Switches provide a place to plug the cables in that allow a physical connection between communicating computers. Routers perform a similar purpose but with more functions, such as the ability to connect multiple networks together and (as the name suggests) route traffic intelligently between them. In many cases, computers themselves can perform those functions. Software within the system can use the network cards in each computer, with a simple switch in between, to allow communication between them. Though routers have become commonplace, that’s still possible and if your needs are fairly simple it can be the cheapest, easiest way to create a home network.

But computers, switches and routers aren’t the only possible components of a home network. Familiar devices that go under the general name of peripherals are often part of the home web.

One of the reasons for undertaking the expense and effort of creating a network is often to share folders, printer, fax or scanner among multiple computers. If you splurged for a color laser printer or a fax machine at home, you save money by only needing to purchase one device each, instead of multiple printers and faxes for each computer. A home network allows sharing those devices. As part of the basic home network system, you’ll often want to include software and/or hardware known as a firewall. A firewall allows for passing some information sent by trusted sources, but blocks other types of data, or unfriendly malware, viruses, etc that are sent from any other source.

With wireless networks or any home network connected to the Internet, they are a must. Fortunately, routers typically contain some inherent firewall functions. Even software within the OS today can usually perform that function. Putting all these different pieces together in a coherent way that allows you to send and receive files, share printers and more is the process of creating a home network.
Of course, doing it in a way that doesn’t get you tangled up in a sticky web requires a bit of homework.

Probably by the year 2015 all of your appliances in the kitchen along with every entertainment device you have in the house will be connected to the internet.

Watch for future articles that will help you with your Home Network.



Turn off Your Wireless Router When Not In Use.

Monday, June 28th, 2010

Why would you want to do this? When your router is powered off, your network cannot be compromised. Consider doing this when you go on vacation or you will not be using you network for extended periods of time. Just turning off your PC may prevent the PC from being attacked, but it will not prevent someone from breaking into your network via your router if it is powered on.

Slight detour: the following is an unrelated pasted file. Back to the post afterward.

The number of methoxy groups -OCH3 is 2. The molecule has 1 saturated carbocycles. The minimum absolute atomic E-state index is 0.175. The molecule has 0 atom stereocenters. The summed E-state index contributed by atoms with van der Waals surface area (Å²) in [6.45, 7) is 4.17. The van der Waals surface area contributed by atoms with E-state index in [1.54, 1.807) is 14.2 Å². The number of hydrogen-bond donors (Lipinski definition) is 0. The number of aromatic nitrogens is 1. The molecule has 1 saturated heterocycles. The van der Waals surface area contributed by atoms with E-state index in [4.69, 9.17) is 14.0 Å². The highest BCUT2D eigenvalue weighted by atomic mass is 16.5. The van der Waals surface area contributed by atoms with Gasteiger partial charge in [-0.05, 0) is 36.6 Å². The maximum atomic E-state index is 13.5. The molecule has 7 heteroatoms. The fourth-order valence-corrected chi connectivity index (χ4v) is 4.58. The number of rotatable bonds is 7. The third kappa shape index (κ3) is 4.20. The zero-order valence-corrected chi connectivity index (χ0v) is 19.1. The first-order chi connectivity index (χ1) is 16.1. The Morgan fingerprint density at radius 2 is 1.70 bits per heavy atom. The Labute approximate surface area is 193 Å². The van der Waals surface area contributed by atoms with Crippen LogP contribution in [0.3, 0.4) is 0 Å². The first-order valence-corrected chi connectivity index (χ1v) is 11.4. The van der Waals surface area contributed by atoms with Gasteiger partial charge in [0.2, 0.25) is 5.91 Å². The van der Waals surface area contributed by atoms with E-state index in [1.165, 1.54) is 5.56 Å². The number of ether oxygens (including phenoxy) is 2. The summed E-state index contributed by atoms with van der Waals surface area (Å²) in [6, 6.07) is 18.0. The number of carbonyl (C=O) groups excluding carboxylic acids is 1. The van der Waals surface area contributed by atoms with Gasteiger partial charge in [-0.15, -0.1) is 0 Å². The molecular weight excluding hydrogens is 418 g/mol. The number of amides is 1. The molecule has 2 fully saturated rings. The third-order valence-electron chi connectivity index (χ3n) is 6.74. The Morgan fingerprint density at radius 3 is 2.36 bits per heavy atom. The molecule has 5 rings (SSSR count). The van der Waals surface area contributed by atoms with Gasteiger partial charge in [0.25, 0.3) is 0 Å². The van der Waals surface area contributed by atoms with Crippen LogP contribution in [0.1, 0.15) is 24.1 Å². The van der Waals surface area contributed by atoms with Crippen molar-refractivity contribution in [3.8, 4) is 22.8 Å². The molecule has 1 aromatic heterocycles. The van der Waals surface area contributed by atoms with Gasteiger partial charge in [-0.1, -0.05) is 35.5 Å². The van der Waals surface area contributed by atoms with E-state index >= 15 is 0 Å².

Another Security Tip.

Get in the habit of changing your router password every 30 to 60 days. Also change your PSK (Pre Shared Key) several times a year. Changing these two settings may just kick that un-detected guest off your network (take that neighbor!). Limit the maximum number of DHCP users allowed on your network to just the known number of PC’s in your house. Limiting this setting can be an indication of someone on your network to you if one of your PC’s cannot obtain an IP address from your router.
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Force Vista To Connect To Wireless Network When SSID Is Not Broadcasting.

Tuesday, June 22nd, 2010

There is actually an easy fix to force Vista to connect to Wireless Network that is not broadcasting it’s SSID (Service Set IDentifier)

1. Just open up the Network and Sharing Center by clicking on Start, type the word network in the Start Menu search box and click on Network and Sharing Center link in the search results. Or go to Start \ Control Panel \ Network and Internet \ Network and Sharing Center.

2. In the left navigation pane, click on Manage wireless networks.

3. Then right click on your wireless network connection and select properties.

4. Click on the check box next to Connect even if the network is not broadcasting and click OK to save the change (no reboot is necessary).

5. Now when you need to connect to wireless network, when SSID is not broadcasting, Vista will make the connection all the time.

Note: As far a security goes, there is no real advantage to hiding the SSID since many programs can see your wireless device when it is not broadcasting. It does not hurt to enable it, but will not deter someone who is network savvy.

Any Questions? Click Here.